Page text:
38-year-old Ohio native Joshua Radin has been putting out music for a number of years now on Mom & Pop Records. You may recall that he dented the Hot AC chart back in 2010 with a remixed version of “I’d Rather Be With You”, which also went to #10 for two weeks on my personal chart. It was originally released in 2008. It also became a huge hit in the United Kingdom, peaking just outside the top ten there. He also garnered some play for “Streetlight” in the U.S. during the same year. His albums have sold decently, and his songs are constantly being placed on television shows and advertisements in addition to his own performances on the small screen. Radin’s latest effort, Wax Wings, is a self-released record, which he purposely did to get his music out faster. It’s eleven tracks in total and “Together”, the first single, was recently sent for adds at the AAA format. It’s a simple little song about being in love and wanting to be in relationship “’cause we’re the best when we’re together.” Radin’s vocal is matched with an organic arrangement, less polished than some of his other singles, but the sound is familiar to his regular listeners. It’s a cute song for a spring wedding. Perhaps it will gain some online attention (as it really should.) It may not be a huge airplay single because of the independent distribution, but I admire him for putting out something in a timely manner without the final product suffering because of it. His album is out in May, so look out for more details on it.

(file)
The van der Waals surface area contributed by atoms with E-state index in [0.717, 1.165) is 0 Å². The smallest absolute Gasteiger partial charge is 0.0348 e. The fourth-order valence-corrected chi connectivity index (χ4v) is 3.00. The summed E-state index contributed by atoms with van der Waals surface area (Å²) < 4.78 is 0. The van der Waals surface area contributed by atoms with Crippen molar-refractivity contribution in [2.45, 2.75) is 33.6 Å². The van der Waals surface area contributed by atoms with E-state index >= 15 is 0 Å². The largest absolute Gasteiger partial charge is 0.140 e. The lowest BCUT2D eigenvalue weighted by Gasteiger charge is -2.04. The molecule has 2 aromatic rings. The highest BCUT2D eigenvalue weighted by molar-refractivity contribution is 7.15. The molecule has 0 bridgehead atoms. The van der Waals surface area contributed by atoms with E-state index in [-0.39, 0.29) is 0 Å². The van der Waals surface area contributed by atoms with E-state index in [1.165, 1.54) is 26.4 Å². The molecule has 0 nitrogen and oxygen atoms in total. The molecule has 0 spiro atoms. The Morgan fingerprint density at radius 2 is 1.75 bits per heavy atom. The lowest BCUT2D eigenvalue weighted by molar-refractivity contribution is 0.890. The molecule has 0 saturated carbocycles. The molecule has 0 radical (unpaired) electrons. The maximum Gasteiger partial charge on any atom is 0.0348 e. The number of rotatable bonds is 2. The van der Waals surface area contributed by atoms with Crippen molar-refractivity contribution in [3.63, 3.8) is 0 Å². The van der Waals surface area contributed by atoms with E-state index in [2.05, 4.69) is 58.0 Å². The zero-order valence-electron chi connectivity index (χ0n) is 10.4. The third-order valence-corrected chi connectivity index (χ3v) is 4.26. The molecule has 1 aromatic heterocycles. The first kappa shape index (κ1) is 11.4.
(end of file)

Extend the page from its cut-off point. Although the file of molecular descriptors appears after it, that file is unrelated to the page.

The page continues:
Do you have a favorite of these three singers? Will radio make them a hit or will they be joshing around with them? Let me know in the comments or on Twitter: @AdamFSoybel.